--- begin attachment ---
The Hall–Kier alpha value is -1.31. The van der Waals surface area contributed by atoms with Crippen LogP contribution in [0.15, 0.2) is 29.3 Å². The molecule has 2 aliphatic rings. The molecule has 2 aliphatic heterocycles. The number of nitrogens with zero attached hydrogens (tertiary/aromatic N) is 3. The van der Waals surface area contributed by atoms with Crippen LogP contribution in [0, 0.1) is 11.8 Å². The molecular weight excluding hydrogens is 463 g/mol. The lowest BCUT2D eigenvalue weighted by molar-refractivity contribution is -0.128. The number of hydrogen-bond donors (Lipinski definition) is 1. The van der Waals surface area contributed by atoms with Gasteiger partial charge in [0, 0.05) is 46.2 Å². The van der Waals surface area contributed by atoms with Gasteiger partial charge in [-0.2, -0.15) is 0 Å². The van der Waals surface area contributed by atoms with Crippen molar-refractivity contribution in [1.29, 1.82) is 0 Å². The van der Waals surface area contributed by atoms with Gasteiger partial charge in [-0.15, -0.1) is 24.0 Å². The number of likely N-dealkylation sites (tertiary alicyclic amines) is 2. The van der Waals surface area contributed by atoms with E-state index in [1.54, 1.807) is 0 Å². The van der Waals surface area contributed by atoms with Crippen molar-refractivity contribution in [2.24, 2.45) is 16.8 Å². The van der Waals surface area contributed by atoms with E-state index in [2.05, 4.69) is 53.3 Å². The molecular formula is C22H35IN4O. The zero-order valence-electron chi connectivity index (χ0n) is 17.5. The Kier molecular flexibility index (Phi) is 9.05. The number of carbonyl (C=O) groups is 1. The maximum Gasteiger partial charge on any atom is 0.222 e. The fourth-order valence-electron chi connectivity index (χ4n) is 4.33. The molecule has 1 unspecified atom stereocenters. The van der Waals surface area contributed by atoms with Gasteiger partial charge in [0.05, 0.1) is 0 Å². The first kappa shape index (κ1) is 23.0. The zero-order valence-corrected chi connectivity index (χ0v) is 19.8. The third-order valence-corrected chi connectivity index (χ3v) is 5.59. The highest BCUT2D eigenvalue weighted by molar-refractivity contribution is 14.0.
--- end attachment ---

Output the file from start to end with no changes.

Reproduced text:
The Hall–Kier alpha value is -1.31. The van der Waals surface area contributed by atoms with Crippen LogP contribution in [0.15, 0.2) is 29.3 Å². The molecule has 2 aliphatic rings. The molecule has 2 aliphatic heterocycles. The number of nitrogens with zero attached hydrogens (tertiary/aromatic N) is 3. The van der Waals surface area contributed by atoms with Crippen LogP contribution in [0, 0.1) is 11.8 Å². The molecular weight excluding hydrogens is 463 g/mol. The lowest BCUT2D eigenvalue weighted by molar-refractivity contribution is -0.128. The number of hydrogen-bond donors (Lipinski definition) is 1. The van der Waals surface area contributed by atoms with Gasteiger partial charge in [0, 0.05) is 46.2 Å². The van der Waals surface area contributed by atoms with Gasteiger partial charge in [-0.2, -0.15) is 0 Å². The van der Waals surface area contributed by atoms with Crippen molar-refractivity contribution in [1.29, 1.82) is 0 Å². The van der Waals surface area contributed by atoms with Gasteiger partial charge in [-0.15, -0.1) is 24.0 Å². The number of likely N-dealkylation sites (tertiary alicyclic amines) is 2. The van der Waals surface area contributed by atoms with E-state index in [1.54, 1.807) is 0 Å². The van der Waals surface area contributed by atoms with Crippen molar-refractivity contribution in [2.24, 2.45) is 16.8 Å². The van der Waals surface area contributed by atoms with E-state index in [2.05, 4.69) is 53.3 Å². The molecular formula is C22H35IN4O. The zero-order valence-electron chi connectivity index (χ0n) is 17.5. The Kier molecular flexibility index (Phi) is 9.05. The number of carbonyl (C=O) groups is 1. The maximum Gasteiger partial charge on any atom is 0.222 e. The fourth-order valence-electron chi connectivity index (χ4n) is 4.33. The molecule has 1 unspecified atom stereocenters. The van der Waals surface area contributed by atoms with Gasteiger partial charge in [0.05, 0.1) is 0 Å². The first kappa shape index (κ1) is 23.0. The zero-order valence-corrected chi connectivity index (χ0v) is 19.8. The third-order valence-corrected chi connectivity index (χ3v) is 5.59. The highest BCUT2D eigenvalue weighted by molar-refractivity contribution is 14.0.